The impact of the customs duty reduction may not be felt immediately as the reference date for calculating the 50 per cent duty reduction is January 1, 2004 (in the interim period rates have come down for many items). However, in the medium-term the impact would be significant as the duties come down further by 75 per cent from September 1, 2005 and 100 per cent from September 1, 2006.
Its not only Indian consumers who will benefit. Thai consumers can also look forward to Indian mangoes, apples, wheat in addition to mechanical and electrical goods from India.
According to officials on both sides, its going to be a win-win situation for the people of both countries as well as entrepreneurs as they will have access to goods at competitive prices.
This logic, however, provides only cold comfort to the industry.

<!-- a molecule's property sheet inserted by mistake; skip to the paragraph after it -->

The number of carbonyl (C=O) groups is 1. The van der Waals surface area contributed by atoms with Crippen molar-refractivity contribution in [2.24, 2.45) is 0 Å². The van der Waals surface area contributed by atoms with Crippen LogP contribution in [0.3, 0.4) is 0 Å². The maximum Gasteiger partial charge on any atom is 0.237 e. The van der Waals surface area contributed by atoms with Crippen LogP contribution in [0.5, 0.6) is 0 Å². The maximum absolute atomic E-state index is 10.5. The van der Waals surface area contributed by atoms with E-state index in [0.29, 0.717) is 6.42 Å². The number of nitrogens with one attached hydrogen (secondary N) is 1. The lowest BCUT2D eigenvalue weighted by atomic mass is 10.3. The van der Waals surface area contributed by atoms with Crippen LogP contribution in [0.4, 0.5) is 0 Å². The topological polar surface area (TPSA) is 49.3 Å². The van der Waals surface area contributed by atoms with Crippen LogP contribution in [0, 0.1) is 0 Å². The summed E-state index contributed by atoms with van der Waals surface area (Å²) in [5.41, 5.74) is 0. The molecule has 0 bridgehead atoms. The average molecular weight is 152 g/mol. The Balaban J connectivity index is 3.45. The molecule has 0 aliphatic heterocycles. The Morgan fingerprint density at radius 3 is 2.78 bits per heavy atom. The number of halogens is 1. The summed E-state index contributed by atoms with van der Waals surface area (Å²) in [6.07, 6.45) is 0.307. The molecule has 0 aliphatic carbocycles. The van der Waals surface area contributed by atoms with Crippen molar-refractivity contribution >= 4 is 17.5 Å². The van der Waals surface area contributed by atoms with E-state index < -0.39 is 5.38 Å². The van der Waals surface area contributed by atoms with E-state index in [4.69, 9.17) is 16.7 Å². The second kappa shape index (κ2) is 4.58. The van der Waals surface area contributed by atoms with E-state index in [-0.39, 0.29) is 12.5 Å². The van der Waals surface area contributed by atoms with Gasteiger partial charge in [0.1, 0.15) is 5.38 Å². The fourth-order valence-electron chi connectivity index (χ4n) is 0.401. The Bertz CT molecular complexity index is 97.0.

Electronic companies, television manufacturers and original equipment manufacturers (OEMs) will have to readjust their business strategies with a view to facing the ensuing competition which begins from tomorrow and will become more fierce in the medium term.
Under the EHS, which comes into effect from September 1, 2004, entrepreneurs from both the countries can import and export 82 items freely subject to duties which will come down to zero in the next two years. These 82 items cover 7 per cent of the Indo-Thai trade which was $1.44 billion in 2003-04. The protocol to implement the EHS under the Framework Agreement on Free Trade Area (FTA) between the two countries was signed by commerce minister Kamal Nath and his Thai counterpart Watana Muangsook.
The full FTA between India and Thailand is expected to come into force by 2010, said Mr Kamal Nath while talking to newsmen after signing of the agreement.
Thailand is the second country with which India had signed the FTA.Its a part of the look East policy, said the minister. The first FTA was signed with Sri Lanka. On the trade front India is also engaged in bilateral and multi-lateral negotiations with Singapore, ASEAN and BIMST-EC.